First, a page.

Bill Resnick and Tod Sloan consider what consumerism is and isn't, the political-economic project that drives consumerism, how consumerism tries to compensates us for alienation and exploitation, how consumerism infects our social relations, and how to think about anti-consumerism in a world of material and political inequalities.
Movie Moles, Joe Clement and Frann Michel, review the 1994 Charles Burnett film The Glass Shield. Jonny Johnson, played by Michael Boatman, is an idealistic rookie assigned to an all white LA County Sheriff's office as its first black officer. JJ, as he's called, befriends another officer who is like him at odds with the in-group: Deborah Fields played by Lori Petty. Together they investigate suspicions they have of a cover-up within the ranks of the station that pull them into a deeper network of corruption.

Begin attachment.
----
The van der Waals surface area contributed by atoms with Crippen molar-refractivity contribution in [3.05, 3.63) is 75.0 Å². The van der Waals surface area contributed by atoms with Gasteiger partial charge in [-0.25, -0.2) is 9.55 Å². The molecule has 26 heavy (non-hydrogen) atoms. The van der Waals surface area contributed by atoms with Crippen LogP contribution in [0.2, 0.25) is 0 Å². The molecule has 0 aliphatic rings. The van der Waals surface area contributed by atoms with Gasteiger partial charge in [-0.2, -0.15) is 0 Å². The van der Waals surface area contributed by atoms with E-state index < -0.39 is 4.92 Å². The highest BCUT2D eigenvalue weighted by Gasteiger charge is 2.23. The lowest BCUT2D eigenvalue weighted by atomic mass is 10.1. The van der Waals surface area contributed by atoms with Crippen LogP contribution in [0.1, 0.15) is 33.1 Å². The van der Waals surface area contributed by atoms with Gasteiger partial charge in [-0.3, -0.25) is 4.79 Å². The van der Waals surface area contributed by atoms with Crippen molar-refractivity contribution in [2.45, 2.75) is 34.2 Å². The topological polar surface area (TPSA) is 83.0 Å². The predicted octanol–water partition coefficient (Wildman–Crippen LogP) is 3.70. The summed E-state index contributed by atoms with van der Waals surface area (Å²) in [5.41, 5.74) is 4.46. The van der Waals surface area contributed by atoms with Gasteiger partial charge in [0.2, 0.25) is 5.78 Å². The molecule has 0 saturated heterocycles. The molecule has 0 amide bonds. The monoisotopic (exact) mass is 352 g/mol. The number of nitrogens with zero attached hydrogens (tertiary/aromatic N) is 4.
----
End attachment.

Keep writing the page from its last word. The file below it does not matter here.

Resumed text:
13:59 minutes (12.8 MB)
Frank Warren is the founder of PostSecret, a ten year invitation to everybody to anonymously share their deepest, darkest secret with everybody. How's that been working? Six-hundred ninety million people have visited the website, a literal ton of postcards, six books, a webby award; you decide. Don Merrill talks with Mr. Warren about why people do it, what it's meant to him and why in the world he encourages people to send their secrets to his real home address. (apologies for audio hum)
27:54 minutes (25.54 MB)
Our Book Mole Larry Bowlden reviews Ellen Meloy's 2004 book, Eating Stone: Imagination and the Loss of the Wild. Meloy tracks a rare species of desert big horn sheep in the high Mountain deserts of Utah. Sleeping, camping, and living with sheep much of the year, Meloy describes in exquisite detail the plants and animals of the desert, and the dangers facing all creatures due to corporate greed and human expansion into wilderness.